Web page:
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Benefit Three: Success in Developing Intelligence

Adults who receive formal music instruction as children have more robust brainstem responses to sound than peers who never participate in music lessons and that the magnitude of the response correlates with how recently training ceased. These results suggest that neural changes accompanying musical training during childhood are retained in adulthood.— Skoe, E. & Kraus, N. (2012). A Little Goes a Long Way: How the Adult Brain Is Shaped by Musical Training in Childhood, Journal of Neuroscience, 32 (34) 11510. DOI: 10.1523/JNEUROSCI.1949-12.2012 

Dr. Kraus’ research has demonstrated that musicians tend to have superior fine-motor skills, increased language skills such as vocabulary, literacy, sound processing and retention (memory), and reasoning. These benefits appear to persist well into adulthood, in some cases long after the actual training or musicianship has ended.– Kraus, Dr. Nina. “Facing the Music: Musicianship’s effect on the brain.” Canadian Hearing Report, Official Publication of the Canadian Academy of Audiology, Vol. 8 No.2 (2013).

Musicians are found to have superior working memory compared to non-musicians. Musicians are better able to sustain mental control during memory and recall tasks, most likely as a result of their long- term musical training (Berti et al., 2006; Pallesen et al., 2010).

Agnes S. Chan, Yim-Chi Ho & Mei-Chun Cheung, 1998, found that adults who began their music training prior to the age of 12 demonstrated enhanced memory for spoken words relative to matched adults who did not, and thus suggested that early music training may have long-term facilitatory effects on verbal memory.

Musically trained children perform better in a memory test that is correlated with general intelligence skills such as literacy, verbal memory, visiospatial processing mathematics and IQ. Dr. Laurel Trainor, Prof. of Psychology, Neuroscience, and Behavior at McMaster University, 2006.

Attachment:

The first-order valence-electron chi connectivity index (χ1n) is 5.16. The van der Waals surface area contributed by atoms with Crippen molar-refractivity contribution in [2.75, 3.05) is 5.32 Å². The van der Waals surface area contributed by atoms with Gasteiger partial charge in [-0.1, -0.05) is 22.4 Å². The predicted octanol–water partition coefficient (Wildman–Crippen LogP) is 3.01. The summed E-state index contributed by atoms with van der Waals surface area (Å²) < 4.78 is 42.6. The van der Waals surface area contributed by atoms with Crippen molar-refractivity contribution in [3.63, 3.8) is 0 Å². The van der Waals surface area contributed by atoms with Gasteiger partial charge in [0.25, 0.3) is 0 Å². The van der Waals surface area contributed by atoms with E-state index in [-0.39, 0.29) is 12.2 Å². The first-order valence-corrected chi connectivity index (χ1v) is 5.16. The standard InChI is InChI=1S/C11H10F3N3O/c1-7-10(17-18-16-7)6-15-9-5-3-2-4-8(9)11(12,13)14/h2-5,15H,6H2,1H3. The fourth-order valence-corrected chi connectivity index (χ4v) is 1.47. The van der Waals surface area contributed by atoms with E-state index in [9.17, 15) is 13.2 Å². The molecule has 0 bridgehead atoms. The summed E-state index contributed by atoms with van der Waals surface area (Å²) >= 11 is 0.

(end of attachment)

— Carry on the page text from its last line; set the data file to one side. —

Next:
A 2004 Stanford University study showed that mastering a musical instrument improves the way the human brain processes parts of the spoken language. Using functional MRI, they discovered that the musically trained brain works more efficiently in distinguishing split second differences that are essential for processing language. Prof. John Gabrieli, associate director of MIT’s Athinoula A. Martinos Center for Biomedical Imaging.

“There’s some good neuroscience research that children involved in music have larger growth of neural activity than people not in music training. When you’re a musician and you’re playing an instrument, you have to be using more of your brain,” says Dr. Eric Rasmussen, chair of the Early Childhood Music Department at the Peabody Preparatory of The Johns Hopkins University

A research team exploring the link between music and intelligence reported that music training is far superior to computer instruction in dramatically enhancing children's abstract reasoning skills, the skills necessary for learning math and science. Shaw, Rauscher, Levine, Wright, Dennis and Newcomb, "Music training causes long-term enhancement of preschool children's spatial-temporal reasoning," Neurological Research, Vol. 19, February 1997